Adult tendon injury is a difficult clinical problem. It occurs frequently, and injured tendon heals very slowly and is rarely restored to its normal undamaged state (
      • Sharma P.
      • Maffulli N.
      Biology of tendon injury: Healing, modeling and remodeling.
      ,
      • Sakabe T.
      • Sakai T.
      Musculoskeletal diseases--tendon.
      ,
      • Aslan H.
      • Kimelman-Bleich N.
      • Pelled G.
      • Gazit D.
      Molecular targets for tendon neoformation.
      ). Tendon disorders are thus highly debilitating and painful (
      • Sharma P.
      • Maffulli N.
      Biology of tendon injury: Healing, modeling and remodeling.
      ). Growing evidence demonstrates that, in response to injury, Pro-Hyp is locally generated by the degradation of endogenous collagen at the wound site to activate cells involved in tissue reconstruction/remodeling ((
      • Kusubata M.
      • Koyama Y.
      • Tometsuka C.
      • Shigemura Y.
      • Sato K.
      Detection of endogenous and food-derived collagen dipeptide prolylhydroxyproline (Pro-Hyp) in allergic contact dermatitis-affected mouse ear.
      ,
      • Jimi S.
      • Sato K.
      • Kimura M.
      • Suzumiya J.
      • Hara S.
      • De Francesco F.
      • Ohjimi H.
      G-CSF administration accelerates cutaneous wound healing accompanied with increased Pro-Hyp production in db/db mice.
      ); reviewed in Ref. (
      • Sato K.
      • Jimi S.
      • Kusubata M.
      Generation of bioactive prolyl-hydroxyproline (Pro-Hyp) by oral administration of collagen hydrolysate and degradation of endogenous collagen.
      )). Collagen-derived hydrolysates can promote the production of type III and type I collagen and proteoglycan in tendon/ligament cells in vitro and increase the average collagen fibril diameter in both normal and injured tendons in vivo (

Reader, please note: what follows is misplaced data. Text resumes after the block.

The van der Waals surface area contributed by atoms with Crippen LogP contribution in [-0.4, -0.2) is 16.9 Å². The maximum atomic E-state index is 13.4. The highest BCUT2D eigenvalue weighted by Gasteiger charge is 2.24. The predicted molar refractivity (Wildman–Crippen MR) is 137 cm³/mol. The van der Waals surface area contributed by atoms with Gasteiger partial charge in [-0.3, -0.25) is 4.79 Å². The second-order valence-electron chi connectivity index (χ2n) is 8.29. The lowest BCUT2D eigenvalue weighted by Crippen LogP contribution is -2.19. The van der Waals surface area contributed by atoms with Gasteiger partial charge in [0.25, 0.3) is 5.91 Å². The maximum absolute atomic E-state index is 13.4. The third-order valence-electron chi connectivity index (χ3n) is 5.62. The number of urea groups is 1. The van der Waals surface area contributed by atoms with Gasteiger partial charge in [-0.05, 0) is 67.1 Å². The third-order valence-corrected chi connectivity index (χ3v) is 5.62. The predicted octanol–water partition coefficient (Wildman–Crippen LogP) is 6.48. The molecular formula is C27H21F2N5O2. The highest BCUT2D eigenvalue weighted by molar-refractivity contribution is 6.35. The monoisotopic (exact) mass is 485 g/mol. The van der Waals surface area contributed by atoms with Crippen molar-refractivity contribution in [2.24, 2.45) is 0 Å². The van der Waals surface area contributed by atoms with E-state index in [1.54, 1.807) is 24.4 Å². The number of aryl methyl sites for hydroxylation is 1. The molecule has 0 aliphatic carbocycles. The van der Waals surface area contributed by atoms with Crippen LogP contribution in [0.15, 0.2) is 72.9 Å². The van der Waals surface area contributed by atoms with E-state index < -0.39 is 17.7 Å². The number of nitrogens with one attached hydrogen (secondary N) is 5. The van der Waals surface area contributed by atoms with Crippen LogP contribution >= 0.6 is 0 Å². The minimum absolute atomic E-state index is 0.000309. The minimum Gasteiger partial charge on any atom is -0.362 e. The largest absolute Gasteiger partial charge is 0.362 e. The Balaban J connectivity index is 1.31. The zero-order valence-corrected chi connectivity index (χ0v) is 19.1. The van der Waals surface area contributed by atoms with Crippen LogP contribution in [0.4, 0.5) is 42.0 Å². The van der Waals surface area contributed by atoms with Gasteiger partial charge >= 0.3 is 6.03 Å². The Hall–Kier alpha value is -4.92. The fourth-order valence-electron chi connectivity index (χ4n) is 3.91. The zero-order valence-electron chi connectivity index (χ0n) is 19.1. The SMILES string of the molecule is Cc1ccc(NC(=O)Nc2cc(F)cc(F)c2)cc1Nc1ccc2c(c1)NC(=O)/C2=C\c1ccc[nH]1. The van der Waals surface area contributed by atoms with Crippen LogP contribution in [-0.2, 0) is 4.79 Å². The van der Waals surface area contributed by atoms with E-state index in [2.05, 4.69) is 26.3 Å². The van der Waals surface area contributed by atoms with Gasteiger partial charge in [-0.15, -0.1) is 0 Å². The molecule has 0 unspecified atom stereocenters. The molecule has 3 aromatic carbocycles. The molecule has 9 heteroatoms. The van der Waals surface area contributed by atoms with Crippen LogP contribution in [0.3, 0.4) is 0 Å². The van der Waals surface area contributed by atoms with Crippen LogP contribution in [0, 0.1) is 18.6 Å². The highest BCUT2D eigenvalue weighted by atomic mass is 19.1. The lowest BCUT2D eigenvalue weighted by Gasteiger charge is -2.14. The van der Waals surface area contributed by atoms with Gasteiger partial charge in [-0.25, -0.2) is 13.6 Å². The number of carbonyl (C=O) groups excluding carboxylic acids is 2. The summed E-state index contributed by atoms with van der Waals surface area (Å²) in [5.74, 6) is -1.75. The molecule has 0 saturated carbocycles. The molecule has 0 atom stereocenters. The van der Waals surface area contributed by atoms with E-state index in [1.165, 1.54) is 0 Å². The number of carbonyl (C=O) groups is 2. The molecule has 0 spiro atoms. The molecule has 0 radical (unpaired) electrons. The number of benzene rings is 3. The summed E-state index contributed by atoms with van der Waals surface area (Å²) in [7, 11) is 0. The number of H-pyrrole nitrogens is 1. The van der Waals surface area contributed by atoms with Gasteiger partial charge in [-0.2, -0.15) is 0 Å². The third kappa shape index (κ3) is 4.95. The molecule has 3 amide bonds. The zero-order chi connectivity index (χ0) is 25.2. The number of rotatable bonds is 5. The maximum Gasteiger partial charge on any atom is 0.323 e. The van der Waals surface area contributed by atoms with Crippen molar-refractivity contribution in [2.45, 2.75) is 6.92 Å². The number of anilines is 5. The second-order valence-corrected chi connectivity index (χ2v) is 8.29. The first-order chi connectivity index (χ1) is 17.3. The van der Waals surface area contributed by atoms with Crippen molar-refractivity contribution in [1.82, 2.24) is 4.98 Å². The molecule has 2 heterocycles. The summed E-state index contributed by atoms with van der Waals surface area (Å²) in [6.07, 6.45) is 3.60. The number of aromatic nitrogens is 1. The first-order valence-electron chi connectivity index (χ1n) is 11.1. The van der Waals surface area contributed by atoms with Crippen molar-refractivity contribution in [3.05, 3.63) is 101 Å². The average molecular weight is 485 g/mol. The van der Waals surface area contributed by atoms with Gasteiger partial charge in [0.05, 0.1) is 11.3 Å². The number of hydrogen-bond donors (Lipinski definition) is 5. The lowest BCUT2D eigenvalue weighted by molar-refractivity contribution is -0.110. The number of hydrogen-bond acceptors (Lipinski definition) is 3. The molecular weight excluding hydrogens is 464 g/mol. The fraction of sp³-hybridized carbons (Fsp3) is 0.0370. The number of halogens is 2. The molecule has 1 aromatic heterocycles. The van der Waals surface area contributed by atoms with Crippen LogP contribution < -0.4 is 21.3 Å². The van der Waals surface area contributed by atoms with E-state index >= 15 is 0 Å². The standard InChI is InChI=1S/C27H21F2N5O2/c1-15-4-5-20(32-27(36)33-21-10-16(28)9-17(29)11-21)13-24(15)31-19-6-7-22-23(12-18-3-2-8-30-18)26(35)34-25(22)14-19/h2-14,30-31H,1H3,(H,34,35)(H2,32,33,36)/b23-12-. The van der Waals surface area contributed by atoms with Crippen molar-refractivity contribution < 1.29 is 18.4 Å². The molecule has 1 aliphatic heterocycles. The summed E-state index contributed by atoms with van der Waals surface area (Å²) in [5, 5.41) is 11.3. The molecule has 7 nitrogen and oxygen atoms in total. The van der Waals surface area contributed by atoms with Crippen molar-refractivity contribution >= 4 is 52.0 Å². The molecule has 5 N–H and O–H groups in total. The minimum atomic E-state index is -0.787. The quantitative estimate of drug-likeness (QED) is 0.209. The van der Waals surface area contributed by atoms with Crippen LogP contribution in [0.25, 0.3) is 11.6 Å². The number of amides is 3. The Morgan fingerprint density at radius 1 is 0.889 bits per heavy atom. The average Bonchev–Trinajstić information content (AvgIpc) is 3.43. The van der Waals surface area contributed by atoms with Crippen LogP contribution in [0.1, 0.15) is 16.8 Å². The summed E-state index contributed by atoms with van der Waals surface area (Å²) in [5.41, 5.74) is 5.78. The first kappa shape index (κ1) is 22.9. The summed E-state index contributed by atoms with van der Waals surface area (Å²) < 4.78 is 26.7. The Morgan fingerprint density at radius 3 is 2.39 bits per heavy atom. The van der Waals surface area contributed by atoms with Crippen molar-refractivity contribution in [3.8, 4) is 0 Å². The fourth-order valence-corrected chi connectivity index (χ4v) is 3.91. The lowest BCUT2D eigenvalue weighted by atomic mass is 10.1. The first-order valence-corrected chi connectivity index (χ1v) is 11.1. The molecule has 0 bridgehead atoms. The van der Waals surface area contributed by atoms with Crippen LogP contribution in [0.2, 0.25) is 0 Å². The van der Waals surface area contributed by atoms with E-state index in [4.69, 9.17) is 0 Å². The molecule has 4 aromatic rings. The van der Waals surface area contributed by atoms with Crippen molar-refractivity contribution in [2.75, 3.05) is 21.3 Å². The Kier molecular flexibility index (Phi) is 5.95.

• Minaguchi J.
      • Koyama Y.
      • Meguri N.
      • Hosaka Y.
      • Ueda H.
      • Kusubata M.
      • Hirota A.
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      Effects of ingestion of collagen peptide on collagen fibrils and glycosaminoglycans in Achilles tendon.
      ,
      • Schunck M.
      • Oesser S.
      Specific collagen peptides benefit the biosynthesis of matrix molecules of tendons and ligaments.
      ,
      • Ueda H.
      • Meguri N.
      • Minaguchi J.
      • Watanabe T.
      • Nagayasu A.
      • Hosaka Y.
      • Tangkawattana P.
      • Kokai Y.
      • Takehana K.
      Effect of collagen oligopeptide injection on rabbit tenositis.
      ). Pro-Hyp is identified as a major constituent of food-derived collagen in human blood after oral ingestion of gelatin hydrolysate (
      • Iwai K.
      • Hasegawa T.
      • Taguchi Y.
      • Morimatsu F.
      • Sato K.
      • Nakamura Y.
      • Higashi A.
      • Kido Y.
      • Nakabo Y.
      • Ohtsuki K.
      Identification of food-derived collagen peptides in human blood after oral ingestion of gelatin hydrolysates.
      ,
      • Taga Y.
      • Kusubata M.
      • Ogawa-Goto K.
      • Hattori S.
      Highly accurate quantification of hydroxyproline-containing peptides in blood using a protease digest of stable isotope-labeled collagen.
      ). Clinically, oral supplementation of specific collagen peptides combined with calf-strengthening exercises enhances function and reduces pain in patients with Achilles tendinopathy (
      • Praet S.F.E.
      • Purdam C.R.
      • Welvaert M.
      • Vlahovich N.
      • Lovell G.
      • Burke L.M.
      • Gaida J.E.
      • Manzanero S.